Monday, November 08, 2010

Whether or not Miriam O'Reilly wins her claim against the BBC will probably be more down to which side has the better legal team than anything else. Miriam claims to have suffered age and sex discrimination, and believes the Corporation took revenge because she was thought to be behind stories criticising the BBC for dropping older women presenters.

Liberal Democrat equalities spokesperson, now Minister for Equalities, Lynne Featherstone, expressed her own concerns about age and sex discrimination at the BBC last year, when she blogged about Arlene Phillips losing her job as a judge on Strictly Come Dancing. Lynne later told her Party Conference that she was unable to to describe her feelings about the BBC decision "in parliamentary language".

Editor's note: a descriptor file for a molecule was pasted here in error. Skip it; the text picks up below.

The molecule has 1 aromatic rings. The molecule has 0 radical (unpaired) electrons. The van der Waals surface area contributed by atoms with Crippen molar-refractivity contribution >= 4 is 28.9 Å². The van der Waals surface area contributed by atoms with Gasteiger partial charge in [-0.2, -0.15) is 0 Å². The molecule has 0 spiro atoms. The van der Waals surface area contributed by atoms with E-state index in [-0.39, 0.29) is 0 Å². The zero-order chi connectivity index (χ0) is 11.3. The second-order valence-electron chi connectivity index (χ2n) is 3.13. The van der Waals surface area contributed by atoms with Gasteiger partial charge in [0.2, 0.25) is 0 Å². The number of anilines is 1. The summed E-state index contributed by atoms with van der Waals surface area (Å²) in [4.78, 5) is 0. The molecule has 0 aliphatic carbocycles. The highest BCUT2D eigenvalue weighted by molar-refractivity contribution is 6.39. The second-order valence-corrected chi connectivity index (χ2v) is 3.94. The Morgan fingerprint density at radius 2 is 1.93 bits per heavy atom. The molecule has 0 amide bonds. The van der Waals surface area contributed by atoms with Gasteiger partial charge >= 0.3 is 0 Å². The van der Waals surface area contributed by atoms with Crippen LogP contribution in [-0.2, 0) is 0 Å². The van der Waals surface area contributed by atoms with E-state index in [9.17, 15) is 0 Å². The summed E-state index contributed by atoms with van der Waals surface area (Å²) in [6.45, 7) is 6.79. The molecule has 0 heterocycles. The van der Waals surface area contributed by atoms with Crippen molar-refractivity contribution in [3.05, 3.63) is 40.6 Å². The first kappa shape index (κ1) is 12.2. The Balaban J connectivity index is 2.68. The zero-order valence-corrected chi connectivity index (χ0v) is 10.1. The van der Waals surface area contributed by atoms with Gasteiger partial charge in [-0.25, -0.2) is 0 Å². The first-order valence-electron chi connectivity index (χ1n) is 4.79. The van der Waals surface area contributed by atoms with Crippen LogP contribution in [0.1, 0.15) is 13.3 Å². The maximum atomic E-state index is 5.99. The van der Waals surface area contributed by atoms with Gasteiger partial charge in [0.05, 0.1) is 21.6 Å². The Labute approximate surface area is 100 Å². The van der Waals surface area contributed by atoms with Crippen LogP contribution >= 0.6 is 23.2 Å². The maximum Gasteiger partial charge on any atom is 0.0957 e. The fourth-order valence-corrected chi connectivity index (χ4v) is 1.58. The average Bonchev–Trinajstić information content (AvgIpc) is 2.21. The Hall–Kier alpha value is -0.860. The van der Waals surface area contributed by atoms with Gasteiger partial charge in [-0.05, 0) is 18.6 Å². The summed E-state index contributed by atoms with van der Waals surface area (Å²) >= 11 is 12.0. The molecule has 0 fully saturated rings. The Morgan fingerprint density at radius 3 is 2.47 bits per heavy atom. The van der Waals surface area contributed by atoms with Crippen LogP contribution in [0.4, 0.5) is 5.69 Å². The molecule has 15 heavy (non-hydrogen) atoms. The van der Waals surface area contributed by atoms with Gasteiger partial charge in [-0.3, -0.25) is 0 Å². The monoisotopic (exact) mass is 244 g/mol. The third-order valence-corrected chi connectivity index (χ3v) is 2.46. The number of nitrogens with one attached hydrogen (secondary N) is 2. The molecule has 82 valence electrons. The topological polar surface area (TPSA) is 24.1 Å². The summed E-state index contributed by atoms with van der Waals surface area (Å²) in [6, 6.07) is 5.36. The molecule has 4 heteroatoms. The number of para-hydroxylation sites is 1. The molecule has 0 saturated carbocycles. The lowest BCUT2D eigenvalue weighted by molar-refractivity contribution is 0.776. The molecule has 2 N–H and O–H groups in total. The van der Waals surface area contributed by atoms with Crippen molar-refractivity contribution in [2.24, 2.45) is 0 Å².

Stephen Fry is often quick to proffer an opinion on almost anything that takes his fancy. Recently he commented on female sexuality. Last year Fry took umbrage at a homophobic article by Jan Moir in the Daily Mail. But when, a short while later, the BBC asked audiences if homosexuals should face execution, what did Stephen do then? Nothing - not a single tweet of criticism.

CBBC presenter Andrew Hayden Smith came out as gay a few years ago. Andrew gave an interview to Attitude in May 2006 and commented about not being able to include a gay kiss in Dr Who because "they couldn't push it that far." Andrew ceased to be a CBBC presenter in July that year.

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